I guess regular heretics here all know about Michael Jackson’s Dangerous Liaisons, which came out in 2010 shortly after the megastar’s death. Some will even have read it. They will be aware it is an enormous 624-page door-stopper of a tome, weighing in at over a kilo, making it an expensive affair to produce, to deliver, and to buy. In some far-flung parts of the world purchasers have had to part with sums a good deal north of £30 to secure a copy. Bless them, some have actually done just that: there has been a modest number of such customers from Austria to Australia and from Belgium to Brazil.

Now, though, the new Kindle e-book edition can be yours for barely more than a tenth of such an expensive outlay, at a very affordable £3.78 from Amazon in the UK and around $5 in the US. And it comes with a substantial new Preface written in the wake of the sensational Leaving Neverland documentary.

Readers will discover that it was not necessary to be a music industry insider, or otherwise close to Jackson, to discover a huge amount about his relationships with boys, long before the latest revelations and even before his trial: plenty of legal filings and other useful sources were in the public domain for those who cared to look, from the early 1990s onwards. In fact, as many other unofficial biographers have found, it is the insiders – especially family, and those with jobs and contracts to protect – who are most likely to circle the wagons and deny everything. Many of the relevant documents, including lengthy transcripts of interviews and phone calls featuring Jordan Chandler and his father Evan – who was the driving force behind the first allegations against Michael, against the wishes of his reluctant son – were scrutinised by me. These are featured in the book. Even Jordie’s Uncle Ray, and specialist Jackson bloggers such as Desiree Hill at mjfacts, have admitted that I was an assiduous and astute researcher. As for understanding Michael as a boy lover, there’s a lot to be said for the adage: “It takes one to know one”.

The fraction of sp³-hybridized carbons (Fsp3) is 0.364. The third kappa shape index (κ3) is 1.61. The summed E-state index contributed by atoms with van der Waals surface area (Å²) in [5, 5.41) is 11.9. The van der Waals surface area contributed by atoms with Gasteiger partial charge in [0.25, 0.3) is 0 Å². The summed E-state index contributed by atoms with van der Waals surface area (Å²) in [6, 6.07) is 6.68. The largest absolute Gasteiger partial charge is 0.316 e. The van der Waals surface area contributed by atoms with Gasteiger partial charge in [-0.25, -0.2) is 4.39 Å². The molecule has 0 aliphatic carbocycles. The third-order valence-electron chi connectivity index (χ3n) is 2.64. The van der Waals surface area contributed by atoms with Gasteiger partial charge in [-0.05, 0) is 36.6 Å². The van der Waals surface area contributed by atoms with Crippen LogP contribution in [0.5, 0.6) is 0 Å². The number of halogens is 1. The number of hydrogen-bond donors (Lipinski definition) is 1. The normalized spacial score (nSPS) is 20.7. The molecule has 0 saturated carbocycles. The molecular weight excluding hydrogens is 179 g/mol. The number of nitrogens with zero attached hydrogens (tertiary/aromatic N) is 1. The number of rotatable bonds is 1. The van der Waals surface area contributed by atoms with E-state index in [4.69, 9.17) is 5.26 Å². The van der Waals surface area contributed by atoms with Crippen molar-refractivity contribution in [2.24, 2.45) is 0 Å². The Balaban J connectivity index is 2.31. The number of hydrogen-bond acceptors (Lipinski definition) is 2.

In terms of the depth of the book’s coverage, not to be found elsewhere, over 65 pages are devoted to the relationship between Michael and Jordie. Oddly, Michael Jackson’s Dangerous Liaisons also includes a vastly more systematic and in-depth account of the 2005 trial than is to be found elsewhere, with well over 130 pages on this.

As for breadth, just count the boys!  Well over a dozen were clearly in “special friendships” with him over the years, including the Leaving Neverland boys: you will find plenty about Wade and Jimmy in the book, including strong early indications of their intimacy with the star. A staggering seventy boys are named in all – including three princes, no less! – along with reasons to place most of them among Michael’s more diffuse erotic entourage.

And just for good measure, I might throw in the fact that Michael Jackson’s Dangerous Liaisons got rave reviews from more professors (of psychiatry, psychology, cultural studies, you name it) than you could shake a Jacko crotch-grab at – not that you would want to!



Those who read the comments here religiously will be aware of this item already: my headline echoes a much cleverer one in The Sun – credit where it’s due, the redtops do tend to be good at snappy puns.

Their most formidable skill, though, lies in knowing how to be deeply obnoxious even when the “story” is vanishingly thin, a gossamer concoction of loosely woven threads of non-story.